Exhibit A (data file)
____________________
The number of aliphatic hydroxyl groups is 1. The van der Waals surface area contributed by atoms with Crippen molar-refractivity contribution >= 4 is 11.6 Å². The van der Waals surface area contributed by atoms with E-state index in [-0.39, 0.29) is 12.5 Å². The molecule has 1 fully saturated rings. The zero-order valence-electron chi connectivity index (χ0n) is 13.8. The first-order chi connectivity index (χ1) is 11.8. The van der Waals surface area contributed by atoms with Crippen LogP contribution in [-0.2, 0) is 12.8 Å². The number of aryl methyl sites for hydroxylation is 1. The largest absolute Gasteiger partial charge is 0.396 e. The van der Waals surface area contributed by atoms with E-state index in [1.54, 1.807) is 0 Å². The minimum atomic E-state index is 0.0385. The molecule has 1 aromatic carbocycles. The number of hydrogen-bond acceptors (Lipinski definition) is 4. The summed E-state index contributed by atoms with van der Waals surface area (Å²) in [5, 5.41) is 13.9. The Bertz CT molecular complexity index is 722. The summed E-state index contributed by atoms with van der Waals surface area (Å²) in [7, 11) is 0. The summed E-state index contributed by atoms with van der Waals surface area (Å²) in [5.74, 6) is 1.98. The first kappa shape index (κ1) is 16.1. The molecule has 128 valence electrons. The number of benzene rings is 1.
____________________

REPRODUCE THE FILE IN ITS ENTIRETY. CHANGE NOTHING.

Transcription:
The number of aliphatic hydroxyl groups is 1. The van der Waals surface area contributed by atoms with Crippen molar-refractivity contribution >= 4 is 11.6 Å². The van der Waals surface area contributed by atoms with E-state index in [-0.39, 0.29) is 12.5 Å². The molecule has 1 fully saturated rings. The zero-order valence-electron chi connectivity index (χ0n) is 13.8. The first-order chi connectivity index (χ1) is 11.8. The van der Waals surface area contributed by atoms with Crippen LogP contribution in [-0.2, 0) is 12.8 Å². The number of aryl methyl sites for hydroxylation is 1. The largest absolute Gasteiger partial charge is 0.396 e. The van der Waals surface area contributed by atoms with E-state index in [1.54, 1.807) is 0 Å². The minimum atomic E-state index is 0.0385. The molecule has 1 aromatic carbocycles. The number of hydrogen-bond acceptors (Lipinski definition) is 4. The summed E-state index contributed by atoms with van der Waals surface area (Å²) in [5, 5.41) is 13.9. The Bertz CT molecular complexity index is 722. The summed E-state index contributed by atoms with van der Waals surface area (Å²) in [7, 11) is 0. The summed E-state index contributed by atoms with van der Waals surface area (Å²) in [5.74, 6) is 1.98. The first kappa shape index (κ1) is 16.1. The molecule has 128 valence electrons. The number of benzene rings is 1.